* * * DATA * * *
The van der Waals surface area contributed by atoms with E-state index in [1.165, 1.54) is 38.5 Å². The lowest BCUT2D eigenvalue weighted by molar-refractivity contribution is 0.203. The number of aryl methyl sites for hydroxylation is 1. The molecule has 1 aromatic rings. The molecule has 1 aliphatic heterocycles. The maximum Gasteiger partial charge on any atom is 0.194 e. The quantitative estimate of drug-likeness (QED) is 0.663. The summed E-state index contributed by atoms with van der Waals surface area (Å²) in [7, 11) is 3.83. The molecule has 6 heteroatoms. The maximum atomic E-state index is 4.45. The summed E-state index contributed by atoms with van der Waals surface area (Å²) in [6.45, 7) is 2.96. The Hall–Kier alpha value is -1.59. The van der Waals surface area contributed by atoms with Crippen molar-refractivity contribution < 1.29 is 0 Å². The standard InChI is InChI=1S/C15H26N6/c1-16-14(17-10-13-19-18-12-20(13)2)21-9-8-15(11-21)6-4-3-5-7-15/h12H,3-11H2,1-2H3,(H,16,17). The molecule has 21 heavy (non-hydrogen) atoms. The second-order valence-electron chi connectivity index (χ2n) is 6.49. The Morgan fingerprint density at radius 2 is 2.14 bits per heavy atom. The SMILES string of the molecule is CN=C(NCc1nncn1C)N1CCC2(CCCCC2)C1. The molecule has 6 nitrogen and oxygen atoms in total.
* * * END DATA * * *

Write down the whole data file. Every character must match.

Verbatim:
The van der Waals surface area contributed by atoms with E-state index in [1.165, 1.54) is 38.5 Å². The lowest BCUT2D eigenvalue weighted by molar-refractivity contribution is 0.203. The number of aryl methyl sites for hydroxylation is 1. The molecule has 1 aromatic rings. The molecule has 1 aliphatic heterocycles. The maximum Gasteiger partial charge on any atom is 0.194 e. The quantitative estimate of drug-likeness (QED) is 0.663. The summed E-state index contributed by atoms with van der Waals surface area (Å²) in [7, 11) is 3.83. The molecule has 6 heteroatoms. The maximum atomic E-state index is 4.45. The summed E-state index contributed by atoms with van der Waals surface area (Å²) in [6.45, 7) is 2.96. The Hall–Kier alpha value is -1.59. The van der Waals surface area contributed by atoms with Crippen molar-refractivity contribution < 1.29 is 0 Å². The standard InChI is InChI=1S/C15H26N6/c1-16-14(17-10-13-19-18-12-20(13)2)21-9-8-15(11-21)6-4-3-5-7-15/h12H,3-11H2,1-2H3,(H,16,17). The molecule has 21 heavy (non-hydrogen) atoms. The second-order valence-electron chi connectivity index (χ2n) is 6.49. The Morgan fingerprint density at radius 2 is 2.14 bits per heavy atom. The SMILES string of the molecule is CN=C(NCc1nncn1C)N1CCC2(CCCCC2)C1. The molecule has 6 nitrogen and oxygen atoms in total.